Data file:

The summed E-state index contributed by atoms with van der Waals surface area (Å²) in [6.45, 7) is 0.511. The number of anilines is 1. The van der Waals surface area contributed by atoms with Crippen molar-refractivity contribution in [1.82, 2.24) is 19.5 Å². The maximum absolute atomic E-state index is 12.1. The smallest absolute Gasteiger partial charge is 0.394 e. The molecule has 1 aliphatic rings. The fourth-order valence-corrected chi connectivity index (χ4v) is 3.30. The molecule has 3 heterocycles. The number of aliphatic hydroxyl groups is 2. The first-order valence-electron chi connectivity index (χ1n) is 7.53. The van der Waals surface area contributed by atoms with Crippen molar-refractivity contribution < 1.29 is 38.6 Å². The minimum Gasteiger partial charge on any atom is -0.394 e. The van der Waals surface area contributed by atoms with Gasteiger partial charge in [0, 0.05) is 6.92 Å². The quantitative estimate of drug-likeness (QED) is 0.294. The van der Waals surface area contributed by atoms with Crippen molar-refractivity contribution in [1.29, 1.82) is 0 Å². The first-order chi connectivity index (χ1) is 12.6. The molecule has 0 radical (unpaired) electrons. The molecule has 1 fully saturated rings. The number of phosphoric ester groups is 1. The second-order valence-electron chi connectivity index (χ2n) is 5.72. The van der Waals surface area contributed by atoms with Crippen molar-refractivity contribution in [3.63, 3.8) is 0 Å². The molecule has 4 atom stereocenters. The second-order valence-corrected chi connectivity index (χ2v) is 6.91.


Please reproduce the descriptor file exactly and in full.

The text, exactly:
The summed E-state index contributed by atoms with van der Waals surface area (Å²) in [6.45, 7) is 0.511. The number of anilines is 1. The van der Waals surface area contributed by atoms with Crippen molar-refractivity contribution in [1.82, 2.24) is 19.5 Å². The maximum absolute atomic E-state index is 12.1. The smallest absolute Gasteiger partial charge is 0.394 e. The molecule has 1 aliphatic rings. The fourth-order valence-corrected chi connectivity index (χ4v) is 3.30. The molecule has 3 heterocycles. The number of aliphatic hydroxyl groups is 2. The first-order valence-electron chi connectivity index (χ1n) is 7.53. The van der Waals surface area contributed by atoms with Crippen molar-refractivity contribution < 1.29 is 38.6 Å². The minimum Gasteiger partial charge on any atom is -0.394 e. The van der Waals surface area contributed by atoms with Gasteiger partial charge in [0, 0.05) is 6.92 Å². The quantitative estimate of drug-likeness (QED) is 0.294. The van der Waals surface area contributed by atoms with Crippen molar-refractivity contribution in [1.29, 1.82) is 0 Å². The first-order chi connectivity index (χ1) is 12.6. The molecule has 0 radical (unpaired) electrons. The molecule has 1 fully saturated rings. The number of phosphoric ester groups is 1. The second-order valence-electron chi connectivity index (χ2n) is 5.72. The van der Waals surface area contributed by atoms with Crippen molar-refractivity contribution in [3.63, 3.8) is 0 Å². The molecule has 4 atom stereocenters. The second-order valence-corrected chi connectivity index (χ2v) is 6.91.